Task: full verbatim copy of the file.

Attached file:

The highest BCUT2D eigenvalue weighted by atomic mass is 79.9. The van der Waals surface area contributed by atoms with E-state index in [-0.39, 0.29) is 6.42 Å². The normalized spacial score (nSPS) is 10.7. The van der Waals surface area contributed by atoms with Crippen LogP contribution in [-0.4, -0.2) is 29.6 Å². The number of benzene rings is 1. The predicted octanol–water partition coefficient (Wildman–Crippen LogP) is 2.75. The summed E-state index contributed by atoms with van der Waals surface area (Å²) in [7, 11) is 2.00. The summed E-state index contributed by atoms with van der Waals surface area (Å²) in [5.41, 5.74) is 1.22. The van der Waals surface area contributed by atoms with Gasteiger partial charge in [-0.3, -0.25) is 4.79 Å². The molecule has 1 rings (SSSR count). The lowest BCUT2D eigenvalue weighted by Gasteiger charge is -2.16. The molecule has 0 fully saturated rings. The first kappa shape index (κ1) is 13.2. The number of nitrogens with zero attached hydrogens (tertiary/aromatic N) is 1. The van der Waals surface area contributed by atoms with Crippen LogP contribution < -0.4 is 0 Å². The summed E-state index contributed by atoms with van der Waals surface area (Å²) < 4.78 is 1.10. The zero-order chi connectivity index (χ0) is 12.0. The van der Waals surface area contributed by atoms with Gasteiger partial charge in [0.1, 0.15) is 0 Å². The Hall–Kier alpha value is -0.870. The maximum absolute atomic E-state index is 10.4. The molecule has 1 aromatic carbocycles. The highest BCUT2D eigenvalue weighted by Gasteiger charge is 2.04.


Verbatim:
The highest BCUT2D eigenvalue weighted by atomic mass is 79.9. The van der Waals surface area contributed by atoms with E-state index in [-0.39, 0.29) is 6.42 Å². The normalized spacial score (nSPS) is 10.7. The van der Waals surface area contributed by atoms with Crippen LogP contribution in [-0.4, -0.2) is 29.6 Å². The number of benzene rings is 1. The predicted octanol–water partition coefficient (Wildman–Crippen LogP) is 2.75. The summed E-state index contributed by atoms with van der Waals surface area (Å²) in [7, 11) is 2.00. The summed E-state index contributed by atoms with van der Waals surface area (Å²) in [5.41, 5.74) is 1.22. The van der Waals surface area contributed by atoms with Gasteiger partial charge in [-0.3, -0.25) is 4.79 Å². The molecule has 1 rings (SSSR count). The lowest BCUT2D eigenvalue weighted by Gasteiger charge is -2.16. The molecule has 0 fully saturated rings. The first kappa shape index (κ1) is 13.2. The number of nitrogens with zero attached hydrogens (tertiary/aromatic N) is 1. The van der Waals surface area contributed by atoms with Crippen LogP contribution < -0.4 is 0 Å². The summed E-state index contributed by atoms with van der Waals surface area (Å²) < 4.78 is 1.10. The zero-order chi connectivity index (χ0) is 12.0. The van der Waals surface area contributed by atoms with Gasteiger partial charge in [0.1, 0.15) is 0 Å². The Hall–Kier alpha value is -0.870. The maximum absolute atomic E-state index is 10.4. The molecule has 1 aromatic carbocycles. The highest BCUT2D eigenvalue weighted by Gasteiger charge is 2.04.